so i think hezbollah showed that israel can only be defeated in a guerila war, which actually means israel can not be defeated.

    israel showed that it can not live up to its statements of (completely) destroying hezbollah and that it doesnt have the will to occupy southern lebanon again.

  5. Al-Quds Lanaa wrote:

    1) They don’t realize that Israel is the terrorist in the minds and eyes of the Muslim World.

    2) Regardless of Sunni or Shiite, we Muslims will never ever support the terrorists aggression against our on brothers and sisters in Palestine and Lebanon.

    3) We will gather our strength to recapture Palestine and it could take 2 to 3 upcoming generations to achieve this goal but it will happen. I promise you guys.

    4) Iran is in the heart of Sunnis for their bravery to stand against the terrorists Israel and the US. Our Sunni leaders are kiss-assers of the terrorists. You can go in the streets of Malaysia, Indonesia, Arab countries and ask them about this and you will find the answer is exactly what I’ve concluded.

    5) It is like I said a matter of time for Israel to be defeated by Muslim Nations of 1.8 billion people. I hope I’ll live to see it happens. Indeed, those Zionists are mostly transgressors.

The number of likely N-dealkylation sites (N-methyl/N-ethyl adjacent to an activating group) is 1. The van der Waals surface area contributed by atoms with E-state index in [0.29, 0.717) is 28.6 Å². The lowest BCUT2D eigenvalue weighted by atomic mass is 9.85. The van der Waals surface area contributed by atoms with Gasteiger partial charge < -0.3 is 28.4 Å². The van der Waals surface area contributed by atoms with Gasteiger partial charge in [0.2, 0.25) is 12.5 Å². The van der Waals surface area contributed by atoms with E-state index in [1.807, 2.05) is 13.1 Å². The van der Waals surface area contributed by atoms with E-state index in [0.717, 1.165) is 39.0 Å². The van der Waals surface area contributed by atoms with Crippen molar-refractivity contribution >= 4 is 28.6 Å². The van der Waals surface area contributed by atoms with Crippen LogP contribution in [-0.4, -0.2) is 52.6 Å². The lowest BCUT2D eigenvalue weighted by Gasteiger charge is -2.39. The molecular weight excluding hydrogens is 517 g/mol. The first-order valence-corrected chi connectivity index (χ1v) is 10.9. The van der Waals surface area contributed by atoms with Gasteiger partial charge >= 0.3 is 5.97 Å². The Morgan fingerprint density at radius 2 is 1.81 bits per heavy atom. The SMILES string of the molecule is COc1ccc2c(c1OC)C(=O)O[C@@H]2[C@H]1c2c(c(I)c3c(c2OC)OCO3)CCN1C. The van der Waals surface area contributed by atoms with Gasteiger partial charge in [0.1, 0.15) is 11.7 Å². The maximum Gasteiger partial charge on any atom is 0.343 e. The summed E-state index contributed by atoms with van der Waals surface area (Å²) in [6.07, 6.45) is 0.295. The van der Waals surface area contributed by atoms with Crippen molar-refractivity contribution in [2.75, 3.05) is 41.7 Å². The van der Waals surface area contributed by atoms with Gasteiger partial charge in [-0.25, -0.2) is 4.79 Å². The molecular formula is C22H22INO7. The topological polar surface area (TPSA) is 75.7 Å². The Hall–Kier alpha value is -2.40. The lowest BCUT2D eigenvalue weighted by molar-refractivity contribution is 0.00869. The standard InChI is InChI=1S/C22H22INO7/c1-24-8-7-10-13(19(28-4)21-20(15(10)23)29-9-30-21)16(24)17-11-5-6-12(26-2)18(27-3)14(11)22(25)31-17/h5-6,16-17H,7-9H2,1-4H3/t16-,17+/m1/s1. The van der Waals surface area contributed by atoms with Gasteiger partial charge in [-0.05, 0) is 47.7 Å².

6) I don’t see logic on how you people keep saying that we are the terrorists while you keep bombing our lands, destroying houses in Palestine, killing our people, occupying our lands by LIES.. and also killing millions of people in your bullshit propaganda wars for the terrorist state of Israel.

    7) Israel may exist on the map today, but it NEVER exists in all Muslim minds and it will never do exist in our mind. Only Palestine exists there, forever!

  6. […] freedom-fighters and the world’s fourth strongest army (IOF) during July 2006 in which Hizbullah came out victorious – he said: “Hizbullah fighters are heroes that guards Lebanon’s sovereignty. You have proven […]